So much goes into how diabetes affects your health and overall lifestyle. Recent breakthroughs have improved treatments that make diabetes easier to manage today than in the past.

But diabetes can dramatically increase the risk of medical complications that can lead to blindness, kidney dysfunction, heart attack and nerve damage.

Because an insurance underwriter considers your overall health in relation to your diabetes, you’re typically required to submit to a medical exam to determine whether you’re suffering from diabetes-related complications. Your doctor may need to provide documentation on your behalf that prove any serious complications are under control.

What medical questions might I need to answer?

Depending on your diagnosis, treatment and overall health, you may be required to answer invasive medical questions that include:

  • What type of diabetes do you have? You may need to be more specific than simply Type 1 or Type 2, indicating diabetes insipidus, glucose intolerance or insulin resistance as well.
  • Do you experience diabetes-related complications? You could be asked specifically about kidney or nerve problems, high blood pressure, vision impairment or reduced blood circulation.
  • Have you ever experienced a diabetic or insulin coma? If your history includes coma, you’ll likely need to provide hospitalization records that detail the outcome.
  • When was your condition last checked? Your insurer could ask for test results over a series of recent appointments.
  • What were the results of your most recent hemoglobin A1c test? This test reveals your average blood sugar level over several months.
  • Where are you receiving ongoing treatment? You may need to provide the names and contact info for each of your doctors — even those outside of endocrinology or diabetes treatment.

What is diabetes?

Diabetes is a condition that can affects how your body produces and uses glucose. It stems from the body’s inability to produce a sufficient level of insulin, which allows the body to transform glucose into energy. The inability to regulate blood glucose levels can result in a dangerous overload of sugar in your bloodstream.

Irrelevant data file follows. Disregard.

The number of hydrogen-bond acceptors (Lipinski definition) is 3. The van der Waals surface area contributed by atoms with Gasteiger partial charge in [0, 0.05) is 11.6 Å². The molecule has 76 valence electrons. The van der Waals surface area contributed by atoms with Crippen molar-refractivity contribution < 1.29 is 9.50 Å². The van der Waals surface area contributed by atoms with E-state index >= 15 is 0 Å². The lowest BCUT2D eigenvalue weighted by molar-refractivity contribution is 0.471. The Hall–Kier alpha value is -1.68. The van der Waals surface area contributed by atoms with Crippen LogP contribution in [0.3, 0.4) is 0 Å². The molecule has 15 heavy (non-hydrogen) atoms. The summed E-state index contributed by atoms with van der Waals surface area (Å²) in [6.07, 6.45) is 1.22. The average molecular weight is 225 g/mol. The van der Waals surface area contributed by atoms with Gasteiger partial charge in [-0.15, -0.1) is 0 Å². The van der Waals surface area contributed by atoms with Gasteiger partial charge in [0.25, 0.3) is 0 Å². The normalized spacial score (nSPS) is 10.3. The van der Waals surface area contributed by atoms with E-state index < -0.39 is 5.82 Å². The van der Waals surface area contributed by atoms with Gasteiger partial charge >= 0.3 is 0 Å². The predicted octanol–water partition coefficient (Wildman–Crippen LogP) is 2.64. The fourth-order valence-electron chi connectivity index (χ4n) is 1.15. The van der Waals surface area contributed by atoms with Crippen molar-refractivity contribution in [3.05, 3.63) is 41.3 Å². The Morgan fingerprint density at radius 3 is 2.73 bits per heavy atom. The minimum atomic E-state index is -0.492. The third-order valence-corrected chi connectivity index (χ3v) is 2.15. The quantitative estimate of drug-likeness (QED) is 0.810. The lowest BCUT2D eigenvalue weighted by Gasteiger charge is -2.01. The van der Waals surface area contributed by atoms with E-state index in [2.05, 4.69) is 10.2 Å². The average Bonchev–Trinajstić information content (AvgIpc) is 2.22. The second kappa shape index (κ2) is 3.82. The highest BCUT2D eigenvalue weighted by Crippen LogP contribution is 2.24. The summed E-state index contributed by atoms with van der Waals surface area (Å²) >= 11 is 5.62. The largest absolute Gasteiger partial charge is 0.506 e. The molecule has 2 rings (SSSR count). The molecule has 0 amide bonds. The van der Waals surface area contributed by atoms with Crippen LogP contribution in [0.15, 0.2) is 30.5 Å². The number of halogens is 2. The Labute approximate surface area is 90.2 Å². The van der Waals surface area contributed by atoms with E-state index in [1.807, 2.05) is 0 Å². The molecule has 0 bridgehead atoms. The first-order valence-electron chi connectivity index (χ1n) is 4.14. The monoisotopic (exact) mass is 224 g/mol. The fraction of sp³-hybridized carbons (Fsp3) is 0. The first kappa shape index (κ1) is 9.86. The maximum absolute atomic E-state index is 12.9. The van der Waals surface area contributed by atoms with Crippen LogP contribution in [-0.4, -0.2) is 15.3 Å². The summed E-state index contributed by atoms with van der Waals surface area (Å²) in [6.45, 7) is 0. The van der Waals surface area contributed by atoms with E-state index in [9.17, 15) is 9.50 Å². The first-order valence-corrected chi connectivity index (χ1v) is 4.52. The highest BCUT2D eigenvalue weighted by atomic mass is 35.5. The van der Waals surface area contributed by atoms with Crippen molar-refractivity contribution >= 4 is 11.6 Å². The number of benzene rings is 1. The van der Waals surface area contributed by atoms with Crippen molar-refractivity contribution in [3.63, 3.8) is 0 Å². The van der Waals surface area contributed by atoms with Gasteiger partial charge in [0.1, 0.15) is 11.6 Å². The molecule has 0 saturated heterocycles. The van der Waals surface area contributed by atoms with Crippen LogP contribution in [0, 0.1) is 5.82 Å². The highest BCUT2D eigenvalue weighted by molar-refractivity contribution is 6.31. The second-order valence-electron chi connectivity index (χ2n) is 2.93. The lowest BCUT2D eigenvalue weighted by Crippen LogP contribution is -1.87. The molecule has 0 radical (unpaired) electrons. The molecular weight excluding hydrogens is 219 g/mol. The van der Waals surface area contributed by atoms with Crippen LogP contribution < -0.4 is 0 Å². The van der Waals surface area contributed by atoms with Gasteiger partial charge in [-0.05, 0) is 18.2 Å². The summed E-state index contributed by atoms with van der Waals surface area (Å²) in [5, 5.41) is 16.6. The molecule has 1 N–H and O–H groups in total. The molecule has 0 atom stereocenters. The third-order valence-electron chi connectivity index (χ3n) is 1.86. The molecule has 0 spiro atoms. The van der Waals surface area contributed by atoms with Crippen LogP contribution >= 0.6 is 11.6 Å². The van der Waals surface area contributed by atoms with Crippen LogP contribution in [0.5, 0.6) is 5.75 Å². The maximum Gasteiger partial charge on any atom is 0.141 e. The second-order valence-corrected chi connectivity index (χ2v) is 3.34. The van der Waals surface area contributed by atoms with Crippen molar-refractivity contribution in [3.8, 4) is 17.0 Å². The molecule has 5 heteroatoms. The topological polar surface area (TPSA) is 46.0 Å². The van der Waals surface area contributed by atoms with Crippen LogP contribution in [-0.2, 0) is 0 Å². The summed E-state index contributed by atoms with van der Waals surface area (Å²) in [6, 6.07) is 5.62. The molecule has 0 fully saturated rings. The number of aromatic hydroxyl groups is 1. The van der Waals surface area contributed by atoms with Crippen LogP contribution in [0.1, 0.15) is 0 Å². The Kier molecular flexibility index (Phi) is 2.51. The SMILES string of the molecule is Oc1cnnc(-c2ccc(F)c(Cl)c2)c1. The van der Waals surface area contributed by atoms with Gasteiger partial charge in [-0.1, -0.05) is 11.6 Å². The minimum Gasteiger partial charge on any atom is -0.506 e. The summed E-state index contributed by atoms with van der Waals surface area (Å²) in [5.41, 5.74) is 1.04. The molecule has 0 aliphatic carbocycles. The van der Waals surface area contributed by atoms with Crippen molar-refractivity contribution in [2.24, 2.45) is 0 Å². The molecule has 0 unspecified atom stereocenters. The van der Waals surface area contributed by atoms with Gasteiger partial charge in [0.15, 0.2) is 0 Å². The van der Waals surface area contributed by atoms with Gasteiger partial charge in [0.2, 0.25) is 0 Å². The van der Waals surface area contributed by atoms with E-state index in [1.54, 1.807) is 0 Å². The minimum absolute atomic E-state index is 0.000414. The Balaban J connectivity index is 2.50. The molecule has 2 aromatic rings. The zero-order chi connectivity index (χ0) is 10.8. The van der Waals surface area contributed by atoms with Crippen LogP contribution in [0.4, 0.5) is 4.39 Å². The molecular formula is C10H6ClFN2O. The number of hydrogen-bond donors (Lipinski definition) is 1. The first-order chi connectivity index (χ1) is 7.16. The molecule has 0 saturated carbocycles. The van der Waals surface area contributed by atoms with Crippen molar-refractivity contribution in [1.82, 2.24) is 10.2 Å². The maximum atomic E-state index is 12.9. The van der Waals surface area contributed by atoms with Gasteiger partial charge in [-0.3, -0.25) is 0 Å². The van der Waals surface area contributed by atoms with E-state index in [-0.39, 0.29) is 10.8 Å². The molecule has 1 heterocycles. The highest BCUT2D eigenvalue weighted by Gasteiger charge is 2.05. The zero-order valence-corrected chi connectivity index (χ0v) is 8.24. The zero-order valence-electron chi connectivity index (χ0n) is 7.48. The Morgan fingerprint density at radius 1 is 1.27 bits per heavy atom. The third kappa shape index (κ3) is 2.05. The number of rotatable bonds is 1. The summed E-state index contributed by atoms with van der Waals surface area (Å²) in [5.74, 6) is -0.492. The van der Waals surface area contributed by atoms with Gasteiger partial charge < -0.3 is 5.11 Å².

When people with diabetes eat foods that contain glucose, their bodies can’t successfully convert it into energy. These foods include:

  • Yogurt
  • Milk
  • Fruit and starchy vegetables
  • Cereal and grains
  • Sweets
  • Breads
  • Beans
  • Eggs

How is Type 1 diabetes different from Type 2 diabetes?

Type 1 diabetes

Typically diagnosed in earlier in life, Type 1 diabetes is an autoimmune disease resulting from a person’s antibodies attacking the pancreas. It’s also called insulin-dependent diabetes or juvenile diabetes.

With Type 1 diabetes, the impaired pancreas becomes unable to continue making insulin, preventing blood from converting glucose into energy. If left untreated, Type 1 can lead to ketoacidosis, an accumulation of acids in the body that can be fatal.

Type 1 diabetes makes up roughly 10% to 15% of all cases of diabetes. To prevent ketoacidosis, people with Type 1 diabetes are required to inject insulin up to four times a day. The condition typically occurs in people under the age of 30.

Type 2 diabetes

Accounting for up to 90% of all diabetes diagnoses, Type 2 diabetes is generally more easily treatable than Type 1. It’s also called non-insulin-dependent diabetes or late-onset diabetes.